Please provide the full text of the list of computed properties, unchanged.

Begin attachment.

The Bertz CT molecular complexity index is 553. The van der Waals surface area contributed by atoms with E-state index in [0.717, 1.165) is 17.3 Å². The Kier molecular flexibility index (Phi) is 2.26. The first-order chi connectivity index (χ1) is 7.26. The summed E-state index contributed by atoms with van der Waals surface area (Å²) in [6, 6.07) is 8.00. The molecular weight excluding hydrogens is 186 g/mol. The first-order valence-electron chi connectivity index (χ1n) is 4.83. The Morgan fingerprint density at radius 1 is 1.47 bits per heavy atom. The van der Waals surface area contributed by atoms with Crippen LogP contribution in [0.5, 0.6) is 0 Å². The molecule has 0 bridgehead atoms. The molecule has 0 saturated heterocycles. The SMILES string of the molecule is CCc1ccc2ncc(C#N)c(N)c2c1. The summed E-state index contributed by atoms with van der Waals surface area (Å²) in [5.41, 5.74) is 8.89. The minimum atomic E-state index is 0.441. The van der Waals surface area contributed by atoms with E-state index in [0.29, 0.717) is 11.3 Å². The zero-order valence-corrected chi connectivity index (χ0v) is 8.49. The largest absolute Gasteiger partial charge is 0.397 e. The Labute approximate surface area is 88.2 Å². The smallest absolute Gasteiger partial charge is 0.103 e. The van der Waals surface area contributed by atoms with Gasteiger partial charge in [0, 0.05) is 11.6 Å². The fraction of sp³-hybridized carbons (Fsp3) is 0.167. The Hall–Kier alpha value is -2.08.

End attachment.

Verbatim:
The Bertz CT molecular complexity index is 553. The van der Waals surface area contributed by atoms with E-state index in [0.717, 1.165) is 17.3 Å². The Kier molecular flexibility index (Phi) is 2.26. The first-order chi connectivity index (χ1) is 7.26. The summed E-state index contributed by atoms with van der Waals surface area (Å²) in [6, 6.07) is 8.00. The molecular weight excluding hydrogens is 186 g/mol. The first-order valence-electron chi connectivity index (χ1n) is 4.83. The Morgan fingerprint density at radius 1 is 1.47 bits per heavy atom. The van der Waals surface area contributed by atoms with Crippen LogP contribution in [0.5, 0.6) is 0 Å². The molecule has 0 bridgehead atoms. The molecule has 0 saturated heterocycles. The SMILES string of the molecule is CCc1ccc2ncc(C#N)c(N)c2c1. The summed E-state index contributed by atoms with van der Waals surface area (Å²) in [5.41, 5.74) is 8.89. The minimum atomic E-state index is 0.441. The van der Waals surface area contributed by atoms with E-state index in [0.29, 0.717) is 11.3 Å². The zero-order valence-corrected chi connectivity index (χ0v) is 8.49. The largest absolute Gasteiger partial charge is 0.397 e. The Labute approximate surface area is 88.2 Å². The smallest absolute Gasteiger partial charge is 0.103 e. The van der Waals surface area contributed by atoms with Gasteiger partial charge in [0, 0.05) is 11.6 Å². The fraction of sp³-hybridized carbons (Fsp3) is 0.167. The Hall–Kier alpha value is -2.08.